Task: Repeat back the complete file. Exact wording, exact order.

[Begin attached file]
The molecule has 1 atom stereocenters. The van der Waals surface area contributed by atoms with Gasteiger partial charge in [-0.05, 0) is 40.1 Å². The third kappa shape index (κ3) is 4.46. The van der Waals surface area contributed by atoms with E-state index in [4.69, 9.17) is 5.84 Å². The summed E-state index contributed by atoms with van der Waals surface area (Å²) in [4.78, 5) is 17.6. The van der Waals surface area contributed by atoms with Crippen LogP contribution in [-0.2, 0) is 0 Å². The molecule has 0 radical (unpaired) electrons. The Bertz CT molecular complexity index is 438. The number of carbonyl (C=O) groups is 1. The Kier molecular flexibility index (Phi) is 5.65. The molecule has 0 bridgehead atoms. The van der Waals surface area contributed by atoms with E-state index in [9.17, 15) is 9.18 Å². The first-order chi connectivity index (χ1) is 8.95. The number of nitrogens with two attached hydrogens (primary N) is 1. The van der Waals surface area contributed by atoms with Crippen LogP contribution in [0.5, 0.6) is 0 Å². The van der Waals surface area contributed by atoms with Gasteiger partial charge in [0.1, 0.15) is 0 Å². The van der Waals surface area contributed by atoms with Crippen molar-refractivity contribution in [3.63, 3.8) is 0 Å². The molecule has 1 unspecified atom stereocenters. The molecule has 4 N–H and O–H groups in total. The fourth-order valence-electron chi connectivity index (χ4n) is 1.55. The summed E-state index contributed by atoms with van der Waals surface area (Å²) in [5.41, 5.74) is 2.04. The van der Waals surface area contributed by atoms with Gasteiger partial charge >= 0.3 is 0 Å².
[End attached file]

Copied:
The molecule has 1 atom stereocenters. The van der Waals surface area contributed by atoms with Gasteiger partial charge in [-0.05, 0) is 40.1 Å². The third kappa shape index (κ3) is 4.46. The van der Waals surface area contributed by atoms with E-state index in [4.69, 9.17) is 5.84 Å². The summed E-state index contributed by atoms with van der Waals surface area (Å²) in [4.78, 5) is 17.6. The van der Waals surface area contributed by atoms with Crippen LogP contribution in [-0.2, 0) is 0 Å². The molecule has 0 radical (unpaired) electrons. The Bertz CT molecular complexity index is 438. The number of carbonyl (C=O) groups is 1. The Kier molecular flexibility index (Phi) is 5.65. The molecule has 0 bridgehead atoms. The van der Waals surface area contributed by atoms with E-state index in [9.17, 15) is 9.18 Å². The first-order chi connectivity index (χ1) is 8.95. The number of nitrogens with two attached hydrogens (primary N) is 1. The van der Waals surface area contributed by atoms with Crippen LogP contribution in [0.5, 0.6) is 0 Å². The van der Waals surface area contributed by atoms with Gasteiger partial charge in [0.1, 0.15) is 0 Å². The van der Waals surface area contributed by atoms with Crippen molar-refractivity contribution in [3.63, 3.8) is 0 Å². The molecule has 1 unspecified atom stereocenters. The molecule has 4 N–H and O–H groups in total. The fourth-order valence-electron chi connectivity index (χ4n) is 1.55. The summed E-state index contributed by atoms with van der Waals surface area (Å²) in [5.41, 5.74) is 2.04. The van der Waals surface area contributed by atoms with Gasteiger partial charge >= 0.3 is 0 Å².